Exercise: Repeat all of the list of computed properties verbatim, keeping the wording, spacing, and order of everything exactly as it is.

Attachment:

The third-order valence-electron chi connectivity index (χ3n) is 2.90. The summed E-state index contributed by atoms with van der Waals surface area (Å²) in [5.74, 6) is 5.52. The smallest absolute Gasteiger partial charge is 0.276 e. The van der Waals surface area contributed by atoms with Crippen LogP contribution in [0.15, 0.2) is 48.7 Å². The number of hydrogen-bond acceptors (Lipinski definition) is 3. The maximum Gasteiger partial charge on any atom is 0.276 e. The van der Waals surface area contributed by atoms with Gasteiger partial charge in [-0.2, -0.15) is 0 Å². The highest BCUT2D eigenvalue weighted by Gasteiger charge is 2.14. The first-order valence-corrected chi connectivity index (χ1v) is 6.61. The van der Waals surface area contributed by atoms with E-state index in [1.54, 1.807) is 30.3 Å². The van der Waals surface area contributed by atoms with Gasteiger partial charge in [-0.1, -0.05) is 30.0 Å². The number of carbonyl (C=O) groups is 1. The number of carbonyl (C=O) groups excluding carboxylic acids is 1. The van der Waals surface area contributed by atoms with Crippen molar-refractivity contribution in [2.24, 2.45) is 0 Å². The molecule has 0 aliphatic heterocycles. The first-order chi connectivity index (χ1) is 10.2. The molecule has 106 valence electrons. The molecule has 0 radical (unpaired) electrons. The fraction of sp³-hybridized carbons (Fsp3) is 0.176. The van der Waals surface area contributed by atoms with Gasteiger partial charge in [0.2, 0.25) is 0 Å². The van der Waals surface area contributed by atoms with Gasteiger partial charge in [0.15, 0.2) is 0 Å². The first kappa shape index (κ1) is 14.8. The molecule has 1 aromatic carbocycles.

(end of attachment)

The third-order valence-electron chi connectivity index (χ3n) is 2.90. The summed E-state index contributed by atoms with van der Waals surface area (Å²) in [5.74, 6) is 5.52. The smallest absolute Gasteiger partial charge is 0.276 e. The van der Waals surface area contributed by atoms with Crippen LogP contribution in [0.15, 0.2) is 48.7 Å². The number of hydrogen-bond acceptors (Lipinski definition) is 3. The maximum Gasteiger partial charge on any atom is 0.276 e. The van der Waals surface area contributed by atoms with Gasteiger partial charge in [-0.2, -0.15) is 0 Å². The highest BCUT2D eigenvalue weighted by Gasteiger charge is 2.14. The first-order valence-corrected chi connectivity index (χ1v) is 6.61. The van der Waals surface area contributed by atoms with E-state index in [1.54, 1.807) is 30.3 Å². The van der Waals surface area contributed by atoms with Gasteiger partial charge in [-0.1, -0.05) is 30.0 Å². The number of carbonyl (C=O) groups is 1. The number of carbonyl (C=O) groups excluding carboxylic acids is 1. The van der Waals surface area contributed by atoms with Crippen molar-refractivity contribution in [2.24, 2.45) is 0 Å². The molecule has 0 aliphatic heterocycles. The first-order chi connectivity index (χ1) is 10.2. The molecule has 106 valence electrons. The molecule has 0 radical (unpaired) electrons. The fraction of sp³-hybridized carbons (Fsp3) is 0.176. The van der Waals surface area contributed by atoms with Gasteiger partial charge in [0.2, 0.25) is 0 Å². The van der Waals surface area contributed by atoms with Gasteiger partial charge in [0.15, 0.2) is 0 Å². The first kappa shape index (κ1) is 14.8. The molecule has 1 aromatic carbocycles.